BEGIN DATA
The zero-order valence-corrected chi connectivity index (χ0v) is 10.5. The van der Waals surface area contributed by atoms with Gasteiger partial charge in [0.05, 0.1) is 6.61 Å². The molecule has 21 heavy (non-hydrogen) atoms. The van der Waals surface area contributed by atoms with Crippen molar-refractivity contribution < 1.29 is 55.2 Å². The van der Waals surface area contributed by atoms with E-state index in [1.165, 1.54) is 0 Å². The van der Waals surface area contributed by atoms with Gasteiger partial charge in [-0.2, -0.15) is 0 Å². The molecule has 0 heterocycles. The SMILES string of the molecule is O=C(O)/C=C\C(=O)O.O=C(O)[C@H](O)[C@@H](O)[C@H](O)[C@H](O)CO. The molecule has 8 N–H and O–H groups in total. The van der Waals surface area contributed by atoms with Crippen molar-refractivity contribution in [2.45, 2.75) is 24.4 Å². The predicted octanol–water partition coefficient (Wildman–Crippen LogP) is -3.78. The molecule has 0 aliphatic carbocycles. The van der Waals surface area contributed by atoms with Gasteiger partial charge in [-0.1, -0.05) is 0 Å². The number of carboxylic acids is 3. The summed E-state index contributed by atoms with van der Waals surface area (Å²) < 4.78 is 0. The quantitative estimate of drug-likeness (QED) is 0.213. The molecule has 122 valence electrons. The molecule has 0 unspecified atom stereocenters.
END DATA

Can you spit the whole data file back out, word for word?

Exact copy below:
The zero-order valence-corrected chi connectivity index (χ0v) is 10.5. The van der Waals surface area contributed by atoms with Gasteiger partial charge in [0.05, 0.1) is 6.61 Å². The molecule has 21 heavy (non-hydrogen) atoms. The van der Waals surface area contributed by atoms with Crippen molar-refractivity contribution < 1.29 is 55.2 Å². The van der Waals surface area contributed by atoms with E-state index in [1.165, 1.54) is 0 Å². The van der Waals surface area contributed by atoms with Gasteiger partial charge in [-0.2, -0.15) is 0 Å². The molecule has 0 heterocycles. The SMILES string of the molecule is O=C(O)/C=C\C(=O)O.O=C(O)[C@H](O)[C@@H](O)[C@H](O)[C@H](O)CO. The molecule has 8 N–H and O–H groups in total. The van der Waals surface area contributed by atoms with Crippen molar-refractivity contribution in [2.45, 2.75) is 24.4 Å². The predicted octanol–water partition coefficient (Wildman–Crippen LogP) is -3.78. The molecule has 0 aliphatic carbocycles. The van der Waals surface area contributed by atoms with Gasteiger partial charge in [-0.1, -0.05) is 0 Å². The number of carboxylic acids is 3. The summed E-state index contributed by atoms with van der Waals surface area (Å²) < 4.78 is 0. The quantitative estimate of drug-likeness (QED) is 0.213. The molecule has 122 valence electrons. The molecule has 0 unspecified atom stereocenters.